Martin Tétreault’s Turntable Quartet in Akousma 9
AKOUSMA 2012, 9th edition — Festival of Electroacoustic Music
24–27 October 2012
Montréal, Canada: Usine C
Montréal is without a doubt the centre of electroacoustic music in North America, and this is in no small part due to the efforts of Réseaux des arts médiatiques. Founded in 1991, Reseaux’s mission is to:
publicly present [a variety of electroacoustic works] using an array of loudspeakers. The works in question can be acousmatic (tape music), mixed (tape and instruments), live (live electronics) or include other art forms, such as video, dance or installation art. (Akousma website, “About Us”)
The city is truly lucky to enjoy the efforts of a group like Réseaux, let alone one when it is partnered with an institution like the Conservatoire de musique et d’art dramatique du Québec and world-class venues such as Usine C.
In its more than 20 years of existence, Réseaux has presented over 100 international composers to audiences in Montréal. The Akousma festival of electroacoustic music in Montréal, produced by Réseaux, is now in its ninth edition of the annual Fall festival, though they have also presented events in the off-season and at other venues in different cities, such as Troy, New York’s fantastic EMPAC — Experimental Media and Performing Arts Center theatre (which is current home to legendary co-founder of the San Francisco Tape Music Center, Pauline Oliveros, also a past performer at Akousma).
Each night of the festival, which ran this year from October 24–27, began with artist discussions in the café, before two sets in the main hall. Usine C itself was formerly a marmalade factory, but thanks to a multi-million dollar renovation was converted in the late ’70s into one of Montréal’s finest multi-media venues. The festival included performances by Manuela Blackburn, Keith Fullerton Whitman, Francisco López, Daniel Menche and others.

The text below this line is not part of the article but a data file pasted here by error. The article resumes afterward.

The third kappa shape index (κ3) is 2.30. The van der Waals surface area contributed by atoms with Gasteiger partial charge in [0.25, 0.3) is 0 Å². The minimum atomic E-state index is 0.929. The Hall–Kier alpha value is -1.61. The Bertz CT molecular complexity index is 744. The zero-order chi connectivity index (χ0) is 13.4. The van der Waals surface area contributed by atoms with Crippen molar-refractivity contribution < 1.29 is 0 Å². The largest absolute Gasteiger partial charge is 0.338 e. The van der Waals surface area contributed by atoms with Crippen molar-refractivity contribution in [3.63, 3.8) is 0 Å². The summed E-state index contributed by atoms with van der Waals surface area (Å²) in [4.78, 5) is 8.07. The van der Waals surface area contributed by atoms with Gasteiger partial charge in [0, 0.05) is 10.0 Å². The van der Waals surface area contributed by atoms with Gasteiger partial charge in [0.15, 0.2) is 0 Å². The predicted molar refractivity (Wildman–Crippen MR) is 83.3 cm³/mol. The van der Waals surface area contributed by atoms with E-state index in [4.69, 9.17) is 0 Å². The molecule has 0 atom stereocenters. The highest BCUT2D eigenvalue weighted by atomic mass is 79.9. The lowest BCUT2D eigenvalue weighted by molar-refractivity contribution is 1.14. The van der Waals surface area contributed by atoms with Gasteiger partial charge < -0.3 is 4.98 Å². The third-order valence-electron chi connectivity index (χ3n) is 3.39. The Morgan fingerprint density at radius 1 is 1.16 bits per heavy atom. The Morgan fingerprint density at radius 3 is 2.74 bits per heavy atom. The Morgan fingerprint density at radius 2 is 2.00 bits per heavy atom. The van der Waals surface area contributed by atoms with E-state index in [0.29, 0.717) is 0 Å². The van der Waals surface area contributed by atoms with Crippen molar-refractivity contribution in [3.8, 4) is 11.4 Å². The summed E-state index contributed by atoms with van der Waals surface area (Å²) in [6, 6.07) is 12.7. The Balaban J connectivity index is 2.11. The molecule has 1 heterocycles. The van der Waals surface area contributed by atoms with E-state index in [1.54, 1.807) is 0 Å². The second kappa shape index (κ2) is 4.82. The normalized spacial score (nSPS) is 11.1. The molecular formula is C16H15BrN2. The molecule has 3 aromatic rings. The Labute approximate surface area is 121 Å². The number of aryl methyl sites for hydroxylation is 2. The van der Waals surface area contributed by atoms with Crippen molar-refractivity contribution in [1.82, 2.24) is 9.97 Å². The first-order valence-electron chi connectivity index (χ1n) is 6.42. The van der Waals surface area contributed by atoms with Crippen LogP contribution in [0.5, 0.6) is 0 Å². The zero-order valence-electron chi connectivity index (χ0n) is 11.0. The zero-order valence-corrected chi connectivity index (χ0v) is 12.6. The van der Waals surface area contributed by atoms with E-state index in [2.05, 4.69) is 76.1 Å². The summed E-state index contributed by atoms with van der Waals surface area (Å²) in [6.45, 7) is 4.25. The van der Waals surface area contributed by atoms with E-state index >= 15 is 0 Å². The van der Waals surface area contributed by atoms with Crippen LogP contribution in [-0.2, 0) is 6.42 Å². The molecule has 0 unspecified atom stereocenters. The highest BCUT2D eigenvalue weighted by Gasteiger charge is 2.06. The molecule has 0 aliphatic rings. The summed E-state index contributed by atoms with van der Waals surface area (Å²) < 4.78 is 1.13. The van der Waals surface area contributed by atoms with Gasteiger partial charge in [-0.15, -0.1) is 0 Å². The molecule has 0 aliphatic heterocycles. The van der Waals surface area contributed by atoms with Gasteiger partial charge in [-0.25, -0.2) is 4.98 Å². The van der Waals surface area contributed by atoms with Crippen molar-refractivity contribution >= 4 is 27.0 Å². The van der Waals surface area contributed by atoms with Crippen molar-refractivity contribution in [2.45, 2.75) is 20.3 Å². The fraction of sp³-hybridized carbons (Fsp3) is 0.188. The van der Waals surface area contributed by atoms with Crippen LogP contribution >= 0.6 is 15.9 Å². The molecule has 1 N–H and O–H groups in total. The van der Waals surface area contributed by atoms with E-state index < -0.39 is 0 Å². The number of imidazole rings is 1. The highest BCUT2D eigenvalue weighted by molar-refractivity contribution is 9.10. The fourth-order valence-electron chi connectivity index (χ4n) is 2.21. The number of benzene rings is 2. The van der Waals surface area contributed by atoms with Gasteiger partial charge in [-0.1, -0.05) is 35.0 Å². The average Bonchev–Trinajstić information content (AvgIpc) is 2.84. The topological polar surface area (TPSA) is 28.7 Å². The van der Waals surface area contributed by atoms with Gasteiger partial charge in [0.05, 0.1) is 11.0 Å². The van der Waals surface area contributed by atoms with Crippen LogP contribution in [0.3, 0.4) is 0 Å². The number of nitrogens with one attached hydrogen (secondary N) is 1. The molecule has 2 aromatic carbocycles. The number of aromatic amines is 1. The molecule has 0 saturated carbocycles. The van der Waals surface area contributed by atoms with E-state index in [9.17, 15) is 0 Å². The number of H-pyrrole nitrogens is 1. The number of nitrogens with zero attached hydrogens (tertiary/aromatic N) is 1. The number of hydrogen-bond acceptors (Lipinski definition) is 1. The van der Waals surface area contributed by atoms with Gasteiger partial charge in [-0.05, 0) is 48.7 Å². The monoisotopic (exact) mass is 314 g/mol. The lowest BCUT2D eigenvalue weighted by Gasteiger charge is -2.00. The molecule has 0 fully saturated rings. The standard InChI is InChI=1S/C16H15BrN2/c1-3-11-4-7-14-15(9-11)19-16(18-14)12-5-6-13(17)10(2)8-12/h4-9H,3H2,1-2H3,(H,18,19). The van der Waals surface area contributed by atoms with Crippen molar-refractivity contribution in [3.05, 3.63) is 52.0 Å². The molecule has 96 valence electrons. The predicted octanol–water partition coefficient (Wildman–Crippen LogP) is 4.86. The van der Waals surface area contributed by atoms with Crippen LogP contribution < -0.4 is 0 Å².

Martin Tetreault’s turntable quartet performed the second set of the opening night of the festival, bringing together various traditions in an innovative way. Electroacoustic music owes no small debt to the musique concrète of Pierre Schaeffer, which primarily developed techniques of manipulating phonographic records, and so in this way Tetreault’s use of the turntable closes the circle.
Pierre Schaeffer described sound technologies as producing acousmatic sounds, sounds that are isolated from their source. While working as a broadcaster during the late 1940s at Radiodiffusion Française, a radio station in Paris, Schaeffer innovated many techniques utilizing turntables, phonographs, and later tape recorders to manipulate pre-recorded sound in order to produce new compositions, an act which was radically innovative at the time. Since that time, many of these early techniques have become standard techniques employed by producers and electroacoustic artists all over the world. These techniques included looping samples, playing them backwards, changing the speed of playback to alter the pitch, and more. Rather than organizing compositions on the basis of traditional principles such as melody, harmony or meter, Schaeffer and his associates relied on timbre, tone and spectrum, using textures and events to produce dynamics and narrative. The resulting compositions existed as recordings, and therefore were very obviously a studio art rather than a performance art in the way we think of “live” music.